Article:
• % of reported households with 3 or more bedroom units.0
  • % overhoused0
  • Minorities as % of total population in the census tract where HUD assisted0
  • Percent of the population below poverty level0
  • % of households who are owner-occupants of single-family detached0
  • Total Number of Children0
  • % of household members age 62 or older0
  • % of all household members below age 62 with a disability0
  • % of households with income below 80% of local area median family0
  • Median of Total Annual Income for the households served0

Please contact the management company for an application and/or vacancy information.

If the resource information above is incorrect, please notify your local HUD field office.

Low Income Housing Tax Credit

The Low Income Housing tax credit program ( LIHTC ) is the most pivotal resource for creating affordable housing in the United States. The LIHTC program was created by the Tax Reform Act of 1986. The Treasury Department and State Housing Finance Agencies administer the program. Due to this Tax Credit there has been a surge in recent years of new multifamily LIHTC communities, housing many of our country’s low income families. Most Communities are located in urban areas often causing a positive revitalization of low-income neighborhoods. This provides sustainable and decent living conditions for families in need.

The LIHTC program allocates approximately $8 Billion in the annual budget to state and local LIHTC agencies so that they can issue tax credits for the acquisition, new construction, or rehabilitation of rental housing to households having less income. For the community developer/owner to obtain the tax credits they need to meet one of the following:

  • A min of 20% of units must be rented by tenants with incomes less than 50% of Area Median Income
  • A min of 40% of units must be rented by tenants with incomes less than 60% of the Area Median Income

LIHTC is the largest rental housing production program in history and significantly outnumbers the other government-funded rental units available. A benefit of LIHTC Properties is that the rent is not based on the tenants income. Tax credit units must be affordable to households. The rents do not vary according to each individual family or tenant thus, reaching a slightly higher income group (while still maintaining people who are between 50-60% of Area Median Income).

The downfall of this program is the tax credit provided a surge of new construction and redevelopment projects–which one would think would be a great thing. Unfortunately, there are some properties that have reached their required 15 year affordability restrictions and may choose to bring rents from that property to market rates. At times this is unavoidable, as the properties at this time may need high cost renovations. New LIHTC projects have been mandated to affordability restrictions for a 30 year period in addition to the legislature trying to entice owners to extend the affordability by passing more tax incentives.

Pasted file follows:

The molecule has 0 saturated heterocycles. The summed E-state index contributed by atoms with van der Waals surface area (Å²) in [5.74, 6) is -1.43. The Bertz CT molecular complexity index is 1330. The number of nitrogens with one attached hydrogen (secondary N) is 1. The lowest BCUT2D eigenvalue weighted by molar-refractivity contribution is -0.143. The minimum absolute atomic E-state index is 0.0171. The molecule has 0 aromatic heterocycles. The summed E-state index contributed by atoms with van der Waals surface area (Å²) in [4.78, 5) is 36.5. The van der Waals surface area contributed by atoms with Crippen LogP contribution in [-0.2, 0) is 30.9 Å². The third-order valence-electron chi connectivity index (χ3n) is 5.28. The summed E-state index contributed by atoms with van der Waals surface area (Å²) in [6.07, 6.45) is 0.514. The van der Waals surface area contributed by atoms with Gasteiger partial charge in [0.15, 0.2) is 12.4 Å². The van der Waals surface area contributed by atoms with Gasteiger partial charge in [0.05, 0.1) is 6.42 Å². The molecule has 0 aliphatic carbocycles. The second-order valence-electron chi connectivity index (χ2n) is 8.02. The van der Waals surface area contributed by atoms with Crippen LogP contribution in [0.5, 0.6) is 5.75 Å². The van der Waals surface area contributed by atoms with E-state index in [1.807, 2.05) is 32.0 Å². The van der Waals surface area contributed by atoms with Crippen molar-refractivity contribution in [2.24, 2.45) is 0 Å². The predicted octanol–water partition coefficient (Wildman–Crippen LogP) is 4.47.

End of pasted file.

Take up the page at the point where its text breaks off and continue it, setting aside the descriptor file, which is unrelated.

The LIHTC data at the property and tenant-level is collected by the Department of Housing and Urban Development. The data collected by the HUD at the property level includes information on the size, unit mix, and location of individual projects.

Historic ( HTC ) and New Markets Tax Credits ( NMTC )

The Federal Historic Preservation Tax Credit program is familiar with the significance of the private sector investment in the rehabilitation and re-use of historic buildings and encourages the same.

The program is administered by the National Park Service and the Internal Revenue Service in partnership with the State Historic Preservation Offices. There are some states offering tax credits for historic buildings and asking the applicants to apply to Federal and State programs together.

The Community Development Financial Institutions Fund or CDFI is a program within the U.S Department of the Treasury that administers the New markets tax credit. As long as a property is within the low-income community recognized by the U.S. Department of the treasury, NMTC can finance a range of property types such as mixed-use multifamily property.

Its investors usually invest in intermediary entities such as Community development entities which later on provide funding to the project level ownership entity. There are limited occasions in which HTC and NMTC can be used in FHA-insured projects.

Income Limits

Income Limits

Dollar

Battle Creek, Calhoun County, MI Low-Income Housing Tax Credit Income Limits

Generally, households earning up to the income limit in the table below for their household size are eligible for units participating in a HUD rental assistance program in Miami but actual income limits may differ for units at Cutler Manor.

AMI Band 1 Person 2 Person 3 Person 4 Person 5 Person 6 Person 7 Person 8 Person
Low Income (30%) $15,200 $17,350 $19,500 $21,650 $23,400 $25,150 $26,850 $28,600